Oil Pollution In Hardin County

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Other times, strangers acquired shelter in barns and sheds. Still, in other instances people slept on the ground in the open air. Within a few years of the start of the oil boom hundred’s of new homes had been constructed. By 1914 the population of the town had already diminished to around twenty-eight hundred people, but it would never recede to the paltry forty to one hundred citizens it had been before the oil boom. In 1901, due to the many people living in town the streets and land became a quagmire of mud and muck. Dirt roads constructed with only a hundred people in mind suddenly had thousands running over them. So much mud existed between oil derricks and on the streets that the men working created their own walkways between …show more content…
Therefore, when the gushers came in or oil leaked onto the ground it soaked into the soil or created ponds of oil. This alone created an environmental hazard, completely saturating the earth with pollution. Hardin County, previously known for it’s lumber industry and rice farmers could easily have polluted entire fields of crops. Additionally, these pits of oil frequently ignited which created an increased chance of fires in the oil fields and also in the town that resided close by. These fires contributed to the environmental pollution that continued over the course of early oil production in the area. The first laws enacted to help protect ground water passed around 1914, but around mid-nineteenth century saw the first agencies created to combat environmental pollution. W.T. Block states, “Fifty percent of all gusher oil was discarded as waste. In 1929, after many years of continuous drilling, with nothing to replace the oil taken from the ground, a large sinkhole 200 feet deep fell into the earth. In 1980 a reporter wrote, “the sinkhole was caused when large amounts of oil, water and sand were pumped from beneath the caprock. The crater filled with rain water creating a 12-acre lake.” The people of Sour Lake were likely unhappy with how crowded their town had become, with the sight of hundreds of oil derricks literally surrounding the town, and the horrid smell …show more content…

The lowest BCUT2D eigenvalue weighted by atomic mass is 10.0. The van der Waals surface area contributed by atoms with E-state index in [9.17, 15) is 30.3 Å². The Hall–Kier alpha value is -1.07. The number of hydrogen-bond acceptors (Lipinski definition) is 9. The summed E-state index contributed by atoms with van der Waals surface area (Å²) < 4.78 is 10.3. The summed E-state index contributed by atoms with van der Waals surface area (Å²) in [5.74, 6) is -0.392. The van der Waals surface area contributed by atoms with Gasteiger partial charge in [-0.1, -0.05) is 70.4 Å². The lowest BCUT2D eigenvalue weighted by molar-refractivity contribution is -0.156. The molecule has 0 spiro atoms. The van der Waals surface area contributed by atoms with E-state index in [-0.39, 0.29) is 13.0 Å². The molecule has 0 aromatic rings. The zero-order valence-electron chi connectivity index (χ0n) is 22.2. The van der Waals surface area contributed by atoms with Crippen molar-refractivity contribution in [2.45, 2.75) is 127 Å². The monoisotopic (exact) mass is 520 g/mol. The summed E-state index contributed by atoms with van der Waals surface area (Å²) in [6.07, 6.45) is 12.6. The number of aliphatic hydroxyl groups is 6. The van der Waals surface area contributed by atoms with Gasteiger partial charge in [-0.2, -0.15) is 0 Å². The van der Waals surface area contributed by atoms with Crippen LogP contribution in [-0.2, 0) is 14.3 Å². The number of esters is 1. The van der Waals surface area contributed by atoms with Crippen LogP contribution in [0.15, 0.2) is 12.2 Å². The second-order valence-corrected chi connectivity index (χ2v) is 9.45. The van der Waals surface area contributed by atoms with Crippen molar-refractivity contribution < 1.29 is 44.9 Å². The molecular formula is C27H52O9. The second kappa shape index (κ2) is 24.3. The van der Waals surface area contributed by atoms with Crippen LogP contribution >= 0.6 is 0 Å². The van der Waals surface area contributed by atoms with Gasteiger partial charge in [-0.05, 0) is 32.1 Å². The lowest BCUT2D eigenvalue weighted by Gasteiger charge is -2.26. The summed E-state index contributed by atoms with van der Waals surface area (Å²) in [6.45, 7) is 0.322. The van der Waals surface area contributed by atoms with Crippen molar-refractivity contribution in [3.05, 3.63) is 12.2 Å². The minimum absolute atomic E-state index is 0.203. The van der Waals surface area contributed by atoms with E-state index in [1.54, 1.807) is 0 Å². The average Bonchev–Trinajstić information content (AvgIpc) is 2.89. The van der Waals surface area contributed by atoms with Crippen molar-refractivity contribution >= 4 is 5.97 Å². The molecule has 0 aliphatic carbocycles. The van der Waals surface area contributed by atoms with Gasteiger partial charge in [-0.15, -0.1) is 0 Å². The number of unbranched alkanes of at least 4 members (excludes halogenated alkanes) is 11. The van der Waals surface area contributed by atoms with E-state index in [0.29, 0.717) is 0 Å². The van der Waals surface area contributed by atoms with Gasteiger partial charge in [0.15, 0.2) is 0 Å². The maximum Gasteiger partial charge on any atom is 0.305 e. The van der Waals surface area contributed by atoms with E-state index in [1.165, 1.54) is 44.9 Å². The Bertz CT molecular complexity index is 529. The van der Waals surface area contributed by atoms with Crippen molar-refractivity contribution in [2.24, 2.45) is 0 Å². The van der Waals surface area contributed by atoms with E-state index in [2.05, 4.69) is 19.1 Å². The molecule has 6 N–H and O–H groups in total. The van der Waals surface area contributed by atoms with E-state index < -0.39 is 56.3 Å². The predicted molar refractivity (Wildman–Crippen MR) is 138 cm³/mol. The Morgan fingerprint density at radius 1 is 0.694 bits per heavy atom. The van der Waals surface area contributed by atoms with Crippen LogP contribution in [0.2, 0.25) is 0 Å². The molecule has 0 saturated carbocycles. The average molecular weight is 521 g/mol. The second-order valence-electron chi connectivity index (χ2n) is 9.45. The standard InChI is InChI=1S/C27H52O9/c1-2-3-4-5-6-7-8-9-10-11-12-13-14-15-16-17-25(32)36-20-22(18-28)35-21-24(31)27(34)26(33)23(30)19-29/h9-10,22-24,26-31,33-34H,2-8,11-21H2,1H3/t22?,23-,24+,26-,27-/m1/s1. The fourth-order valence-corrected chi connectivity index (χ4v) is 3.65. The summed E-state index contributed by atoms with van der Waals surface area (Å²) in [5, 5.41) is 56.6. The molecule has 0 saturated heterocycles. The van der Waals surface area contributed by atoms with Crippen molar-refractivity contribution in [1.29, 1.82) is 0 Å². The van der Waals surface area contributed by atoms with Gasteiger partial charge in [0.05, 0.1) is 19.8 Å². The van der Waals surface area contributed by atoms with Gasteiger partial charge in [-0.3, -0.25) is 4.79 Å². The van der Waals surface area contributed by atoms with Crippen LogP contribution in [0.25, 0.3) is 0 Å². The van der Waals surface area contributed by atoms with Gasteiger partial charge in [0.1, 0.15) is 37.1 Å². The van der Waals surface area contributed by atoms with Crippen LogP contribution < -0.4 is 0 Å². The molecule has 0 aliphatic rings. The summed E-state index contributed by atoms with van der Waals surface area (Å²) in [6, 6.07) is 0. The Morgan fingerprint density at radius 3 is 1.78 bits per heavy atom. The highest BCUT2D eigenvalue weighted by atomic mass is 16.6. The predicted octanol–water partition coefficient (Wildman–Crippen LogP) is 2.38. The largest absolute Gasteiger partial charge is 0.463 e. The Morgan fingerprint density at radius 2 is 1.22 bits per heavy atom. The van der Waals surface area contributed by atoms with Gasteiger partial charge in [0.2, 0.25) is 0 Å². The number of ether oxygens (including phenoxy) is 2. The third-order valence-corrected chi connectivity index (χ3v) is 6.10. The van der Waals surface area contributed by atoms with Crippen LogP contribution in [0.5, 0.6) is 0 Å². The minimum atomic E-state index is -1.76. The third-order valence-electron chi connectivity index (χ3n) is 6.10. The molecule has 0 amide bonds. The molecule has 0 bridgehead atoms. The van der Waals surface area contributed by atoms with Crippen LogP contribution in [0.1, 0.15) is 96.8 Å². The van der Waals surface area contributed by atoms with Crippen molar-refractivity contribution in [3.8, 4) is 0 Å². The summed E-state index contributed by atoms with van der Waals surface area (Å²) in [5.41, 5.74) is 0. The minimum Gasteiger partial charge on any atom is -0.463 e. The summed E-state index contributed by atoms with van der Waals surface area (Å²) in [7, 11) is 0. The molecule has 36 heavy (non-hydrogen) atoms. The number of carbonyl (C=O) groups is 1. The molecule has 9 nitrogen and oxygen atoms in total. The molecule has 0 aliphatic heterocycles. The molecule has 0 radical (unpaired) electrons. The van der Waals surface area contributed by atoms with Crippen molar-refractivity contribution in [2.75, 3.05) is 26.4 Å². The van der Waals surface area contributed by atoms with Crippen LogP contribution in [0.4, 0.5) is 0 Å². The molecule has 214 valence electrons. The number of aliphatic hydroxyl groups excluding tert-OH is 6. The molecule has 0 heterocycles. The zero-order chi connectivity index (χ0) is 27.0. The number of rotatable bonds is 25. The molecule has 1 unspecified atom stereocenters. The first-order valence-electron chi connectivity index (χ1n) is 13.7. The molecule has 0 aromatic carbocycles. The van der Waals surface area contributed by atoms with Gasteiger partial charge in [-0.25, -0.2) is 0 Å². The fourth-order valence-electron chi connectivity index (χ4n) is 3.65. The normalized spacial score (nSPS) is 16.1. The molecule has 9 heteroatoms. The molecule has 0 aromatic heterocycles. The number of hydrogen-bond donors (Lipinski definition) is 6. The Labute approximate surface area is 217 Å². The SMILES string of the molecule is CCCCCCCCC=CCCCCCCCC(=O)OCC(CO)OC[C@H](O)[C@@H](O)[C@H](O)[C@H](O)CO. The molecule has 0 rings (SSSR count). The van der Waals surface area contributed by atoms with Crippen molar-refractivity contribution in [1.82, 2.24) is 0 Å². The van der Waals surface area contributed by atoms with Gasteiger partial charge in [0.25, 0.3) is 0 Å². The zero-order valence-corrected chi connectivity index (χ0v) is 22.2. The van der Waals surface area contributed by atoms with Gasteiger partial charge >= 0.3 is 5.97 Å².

Only six years later in May of 1901 the price for one acre of land had increased to between twenty and thirty dollars. One month after that, several newspapers showed land for sale at over one hundred dollars an acre. The newspaper real estate ads during 1901 are filled with lands for sale in the Sour Lake area. Land sales increased exponentially during this time. Many of the residents of Sour Lake who chose to sell their land made huge profits from the sale. However, while many of Sour Lake’s citizens made large profits others were swindled out of their rightful share by crooks and thieves. These individuals came into town early in the boom and bought up land as cheap as they could then they would break it up into smaller lots and sell it off for exorbitant amounts. At times the land sold for as little as “one thirty-second of an acre.” A 1902 newspaper stated, “An attempt is being made by parties who were interested here and sold prior to the boom to discredit reports of the recent oil strike, in view of forcing a reduction in land prices.” This article shows how some people attempted to sway land prices to buy land cheap from the residents. The summer of 1901 proved to be an exciting time for the residents of Sour Lake. Many people came into the city looking to buy land and ready to start drilling for oil. It would still be another year before they struck a big

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